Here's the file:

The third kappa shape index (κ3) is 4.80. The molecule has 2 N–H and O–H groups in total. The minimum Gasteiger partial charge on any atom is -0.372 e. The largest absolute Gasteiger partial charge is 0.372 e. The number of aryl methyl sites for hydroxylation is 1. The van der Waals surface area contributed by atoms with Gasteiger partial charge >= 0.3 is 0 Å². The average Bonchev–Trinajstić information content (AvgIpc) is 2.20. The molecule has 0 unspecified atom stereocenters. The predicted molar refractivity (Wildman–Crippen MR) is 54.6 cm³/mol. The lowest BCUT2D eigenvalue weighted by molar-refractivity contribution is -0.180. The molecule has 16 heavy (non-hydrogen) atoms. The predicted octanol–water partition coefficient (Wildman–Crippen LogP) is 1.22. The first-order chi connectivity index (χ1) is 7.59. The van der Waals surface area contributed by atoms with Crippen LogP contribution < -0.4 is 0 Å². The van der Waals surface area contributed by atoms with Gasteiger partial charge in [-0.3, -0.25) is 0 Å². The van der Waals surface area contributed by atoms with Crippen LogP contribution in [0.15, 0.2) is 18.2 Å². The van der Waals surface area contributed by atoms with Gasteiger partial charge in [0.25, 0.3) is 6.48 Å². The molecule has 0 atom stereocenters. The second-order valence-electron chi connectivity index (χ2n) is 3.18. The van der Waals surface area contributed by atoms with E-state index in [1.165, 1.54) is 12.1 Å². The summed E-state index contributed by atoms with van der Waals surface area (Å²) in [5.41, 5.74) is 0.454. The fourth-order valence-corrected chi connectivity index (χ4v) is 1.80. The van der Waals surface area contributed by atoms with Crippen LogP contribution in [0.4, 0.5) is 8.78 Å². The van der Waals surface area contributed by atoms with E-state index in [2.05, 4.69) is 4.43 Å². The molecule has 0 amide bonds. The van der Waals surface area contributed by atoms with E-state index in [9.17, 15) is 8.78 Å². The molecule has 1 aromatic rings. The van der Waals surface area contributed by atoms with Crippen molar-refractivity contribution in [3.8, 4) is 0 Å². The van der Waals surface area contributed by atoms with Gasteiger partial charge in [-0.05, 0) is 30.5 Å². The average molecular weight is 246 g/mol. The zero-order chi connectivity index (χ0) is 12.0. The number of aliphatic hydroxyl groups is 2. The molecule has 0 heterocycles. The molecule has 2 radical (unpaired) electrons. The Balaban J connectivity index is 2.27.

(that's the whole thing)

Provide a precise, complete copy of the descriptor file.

The third kappa shape index (κ3) is 4.80. The molecule has 2 N–H and O–H groups in total. The minimum Gasteiger partial charge on any atom is -0.372 e. The largest absolute Gasteiger partial charge is 0.372 e. The number of aryl methyl sites for hydroxylation is 1. The van der Waals surface area contributed by atoms with Gasteiger partial charge >= 0.3 is 0 Å². The average Bonchev–Trinajstić information content (AvgIpc) is 2.20. The molecule has 0 unspecified atom stereocenters. The predicted molar refractivity (Wildman–Crippen MR) is 54.6 cm³/mol. The lowest BCUT2D eigenvalue weighted by molar-refractivity contribution is -0.180. The molecule has 16 heavy (non-hydrogen) atoms. The predicted octanol–water partition coefficient (Wildman–Crippen LogP) is 1.22. The first-order chi connectivity index (χ1) is 7.59. The van der Waals surface area contributed by atoms with Crippen LogP contribution < -0.4 is 0 Å². The van der Waals surface area contributed by atoms with Gasteiger partial charge in [-0.3, -0.25) is 0 Å². The van der Waals surface area contributed by atoms with Crippen LogP contribution in [0.15, 0.2) is 18.2 Å². The van der Waals surface area contributed by atoms with Gasteiger partial charge in [0.25, 0.3) is 6.48 Å². The molecule has 0 atom stereocenters. The second-order valence-electron chi connectivity index (χ2n) is 3.18. The van der Waals surface area contributed by atoms with E-state index in [1.165, 1.54) is 12.1 Å². The summed E-state index contributed by atoms with van der Waals surface area (Å²) in [5.41, 5.74) is 0.454. The fourth-order valence-corrected chi connectivity index (χ4v) is 1.80. The van der Waals surface area contributed by atoms with Crippen LogP contribution in [0.4, 0.5) is 8.78 Å². The van der Waals surface area contributed by atoms with E-state index in [2.05, 4.69) is 4.43 Å². The molecule has 0 amide bonds. The van der Waals surface area contributed by atoms with E-state index in [9.17, 15) is 8.78 Å². The molecule has 1 aromatic rings. The van der Waals surface area contributed by atoms with Crippen molar-refractivity contribution in [3.8, 4) is 0 Å². The van der Waals surface area contributed by atoms with Gasteiger partial charge in [-0.05, 0) is 30.5 Å². The average molecular weight is 246 g/mol. The zero-order chi connectivity index (χ0) is 12.0. The number of aliphatic hydroxyl groups is 2. The molecule has 0 heterocycles. The molecule has 2 radical (unpaired) electrons. The Balaban J connectivity index is 2.27.